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Hold down the trigger of the AR and shoot it at a wall. When the clip is depleted, look at the bullet spread. You will see every bullet hole is within a few inches of each other, and become more scattered as the trigger is held down. Even these scattered bullets are very close to the rest of the cluster. When we get the chance to use the bloomless DMR, you will see this also holds true.

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However, bloom makes a lot of things possible. One thing it does is significantly raise the chance of winning a battle by spamming that should have a near or 0% chance of victory. Like the example I gave.

Also, like the example I gave, it makes it possible to make a completely impossible shot. As in, I'm aiming 10 feet away from you, but somehow my bullet manages to hit you. With only spread, that doesn't happen. That CAN'T happen because spread is so small. Bloom can be gigantic. Example, go into a custom game with a Plasma Repeater and set it to bottomless clip so that you never have to stop firing. The reticule will get SO large that it will go off the screen, and the shots will literally be flying in every possible direction, even though you're aimed at the center of your screen. That is not the spread of the weapon, that's bloom.

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Bloom is a great concept. If it were implemented properly into the game, NO ONE would have a problem with it. The reason people hate it so much is because it adds randomness into the game. Properly functioning bloom would mean that a pacer will win 99.99% of the battles over a spammer. That person would even win battles if he was pacing his shots better than another pacer. But, if you simply step into a matchmade game, you will see that this is not true in the least. I can't count how many times I've been spammed across Hemorrhage when I'm attempting to pace my shots to hit a target halfway across the map. Or how many times I've been at back Falcon spawn on Spire and get DMR spammed from someone at the TOP of the Spire and get my shields taken down before I can manage to get behind a rock. With properly functioning bloom, nearly every shot from the Spire or across Hemorrhage would be far off unless the pace of the shots was near perfect. Things like that SHOULDN'T happen, and without bloom it won't.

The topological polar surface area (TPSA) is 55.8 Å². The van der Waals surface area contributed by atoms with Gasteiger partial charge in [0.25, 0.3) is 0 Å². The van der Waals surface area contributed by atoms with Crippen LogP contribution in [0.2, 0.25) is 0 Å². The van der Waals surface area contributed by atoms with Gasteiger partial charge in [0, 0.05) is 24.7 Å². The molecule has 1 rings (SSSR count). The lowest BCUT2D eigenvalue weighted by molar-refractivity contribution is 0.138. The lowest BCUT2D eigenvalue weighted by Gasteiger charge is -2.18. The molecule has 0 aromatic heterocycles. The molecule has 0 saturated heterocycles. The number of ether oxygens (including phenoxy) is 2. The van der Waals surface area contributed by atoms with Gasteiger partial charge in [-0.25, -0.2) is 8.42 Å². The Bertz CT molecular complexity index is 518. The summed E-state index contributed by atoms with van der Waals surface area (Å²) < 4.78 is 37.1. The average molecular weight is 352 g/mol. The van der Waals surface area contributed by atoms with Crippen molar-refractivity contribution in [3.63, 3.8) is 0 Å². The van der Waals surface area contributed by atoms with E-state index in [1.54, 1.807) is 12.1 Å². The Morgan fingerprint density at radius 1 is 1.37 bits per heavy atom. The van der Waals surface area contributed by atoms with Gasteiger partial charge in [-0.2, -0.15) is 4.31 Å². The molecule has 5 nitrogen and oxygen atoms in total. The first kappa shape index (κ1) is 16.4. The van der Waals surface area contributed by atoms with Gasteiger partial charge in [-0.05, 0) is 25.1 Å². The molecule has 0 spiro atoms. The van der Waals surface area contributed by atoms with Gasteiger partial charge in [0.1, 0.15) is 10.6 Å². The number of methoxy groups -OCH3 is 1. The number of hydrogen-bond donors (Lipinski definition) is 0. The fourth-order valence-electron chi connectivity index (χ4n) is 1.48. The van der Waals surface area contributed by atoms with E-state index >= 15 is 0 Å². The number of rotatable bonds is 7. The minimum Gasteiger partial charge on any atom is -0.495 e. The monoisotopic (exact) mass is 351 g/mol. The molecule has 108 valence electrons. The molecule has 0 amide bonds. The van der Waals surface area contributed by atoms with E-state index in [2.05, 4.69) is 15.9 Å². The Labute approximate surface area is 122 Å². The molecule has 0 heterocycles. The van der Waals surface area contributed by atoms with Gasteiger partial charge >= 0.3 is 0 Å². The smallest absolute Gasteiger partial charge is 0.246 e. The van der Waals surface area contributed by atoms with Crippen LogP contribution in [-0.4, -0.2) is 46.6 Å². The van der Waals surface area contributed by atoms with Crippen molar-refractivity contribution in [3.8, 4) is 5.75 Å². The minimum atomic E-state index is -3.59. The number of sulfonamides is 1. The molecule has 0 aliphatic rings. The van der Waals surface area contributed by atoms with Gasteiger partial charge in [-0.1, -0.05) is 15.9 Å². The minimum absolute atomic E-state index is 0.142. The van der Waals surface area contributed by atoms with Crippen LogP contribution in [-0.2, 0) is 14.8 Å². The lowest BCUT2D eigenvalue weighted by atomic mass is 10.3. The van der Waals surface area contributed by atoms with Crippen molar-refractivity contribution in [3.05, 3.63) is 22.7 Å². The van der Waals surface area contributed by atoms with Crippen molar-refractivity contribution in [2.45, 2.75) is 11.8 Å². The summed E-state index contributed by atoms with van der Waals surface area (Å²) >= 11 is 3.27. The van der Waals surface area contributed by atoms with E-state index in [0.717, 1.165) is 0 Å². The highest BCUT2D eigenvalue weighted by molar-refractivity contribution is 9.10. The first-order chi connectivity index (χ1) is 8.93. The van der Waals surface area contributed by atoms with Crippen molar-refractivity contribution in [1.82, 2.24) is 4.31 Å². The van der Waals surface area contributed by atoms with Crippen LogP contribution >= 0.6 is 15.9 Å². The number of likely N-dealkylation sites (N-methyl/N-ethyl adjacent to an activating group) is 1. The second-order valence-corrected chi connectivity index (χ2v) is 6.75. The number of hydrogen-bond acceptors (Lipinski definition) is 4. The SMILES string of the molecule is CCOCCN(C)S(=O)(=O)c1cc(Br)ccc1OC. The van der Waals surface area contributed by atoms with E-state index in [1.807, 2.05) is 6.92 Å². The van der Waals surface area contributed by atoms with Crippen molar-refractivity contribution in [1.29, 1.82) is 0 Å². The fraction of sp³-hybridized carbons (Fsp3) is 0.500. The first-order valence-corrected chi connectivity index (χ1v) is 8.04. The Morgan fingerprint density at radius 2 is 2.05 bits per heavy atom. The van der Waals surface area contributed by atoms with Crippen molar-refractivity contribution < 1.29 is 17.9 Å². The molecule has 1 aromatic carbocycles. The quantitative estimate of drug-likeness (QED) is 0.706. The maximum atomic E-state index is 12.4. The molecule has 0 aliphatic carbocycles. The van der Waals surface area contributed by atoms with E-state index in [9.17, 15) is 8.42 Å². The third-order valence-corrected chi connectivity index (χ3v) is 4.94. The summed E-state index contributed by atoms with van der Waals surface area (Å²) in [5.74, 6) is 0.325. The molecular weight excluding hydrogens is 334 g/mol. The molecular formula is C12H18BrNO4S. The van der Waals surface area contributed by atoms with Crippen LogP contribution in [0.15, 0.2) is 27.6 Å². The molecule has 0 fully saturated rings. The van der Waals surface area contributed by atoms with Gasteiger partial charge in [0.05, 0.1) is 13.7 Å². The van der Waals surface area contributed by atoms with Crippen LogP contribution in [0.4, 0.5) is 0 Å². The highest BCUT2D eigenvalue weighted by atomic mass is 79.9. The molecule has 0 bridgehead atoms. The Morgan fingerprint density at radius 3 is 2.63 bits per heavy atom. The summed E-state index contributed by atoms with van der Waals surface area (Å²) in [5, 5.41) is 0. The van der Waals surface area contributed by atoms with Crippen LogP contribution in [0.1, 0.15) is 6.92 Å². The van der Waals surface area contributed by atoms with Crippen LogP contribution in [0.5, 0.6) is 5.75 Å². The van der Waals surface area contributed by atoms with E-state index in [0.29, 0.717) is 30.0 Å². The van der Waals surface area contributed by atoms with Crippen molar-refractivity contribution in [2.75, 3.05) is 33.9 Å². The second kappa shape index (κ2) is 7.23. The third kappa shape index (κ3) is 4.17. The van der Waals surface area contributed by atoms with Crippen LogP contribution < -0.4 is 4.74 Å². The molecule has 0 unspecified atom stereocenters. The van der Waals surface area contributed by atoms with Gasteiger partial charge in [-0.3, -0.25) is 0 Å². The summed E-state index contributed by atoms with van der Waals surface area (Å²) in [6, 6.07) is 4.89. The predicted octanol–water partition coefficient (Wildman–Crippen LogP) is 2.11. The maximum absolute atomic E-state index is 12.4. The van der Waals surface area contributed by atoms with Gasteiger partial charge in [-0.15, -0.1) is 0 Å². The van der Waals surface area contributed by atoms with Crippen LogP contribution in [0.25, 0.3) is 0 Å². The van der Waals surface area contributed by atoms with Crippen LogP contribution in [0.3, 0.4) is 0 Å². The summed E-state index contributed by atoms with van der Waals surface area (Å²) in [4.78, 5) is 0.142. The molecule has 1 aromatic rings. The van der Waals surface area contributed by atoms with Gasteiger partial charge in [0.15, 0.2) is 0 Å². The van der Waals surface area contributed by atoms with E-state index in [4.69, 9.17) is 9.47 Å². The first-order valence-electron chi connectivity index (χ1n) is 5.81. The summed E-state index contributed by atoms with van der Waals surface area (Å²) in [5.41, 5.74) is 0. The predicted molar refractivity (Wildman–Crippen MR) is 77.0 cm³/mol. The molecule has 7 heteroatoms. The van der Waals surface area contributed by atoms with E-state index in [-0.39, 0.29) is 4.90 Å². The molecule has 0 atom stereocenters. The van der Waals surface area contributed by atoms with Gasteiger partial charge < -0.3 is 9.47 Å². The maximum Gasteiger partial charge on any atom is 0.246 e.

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Now the more accurate person will win every time in a straight 1v1 DMR battle. Obviously there are other factors which go into the outcome of a legitimate battle in matchmaking, but that's not relevant to this discussion.

"Spread is like the real life "barrel heating effect" were accuracy goes down over time as the temperature of the barrel begins to warp the metal".

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I agree with this definition. Spread is the passive, inherent accuracy level of a gun. Almost all guns in all games have some form of spread, because otherwise their bullets would hit in the center of the reticule (minus auto-aim).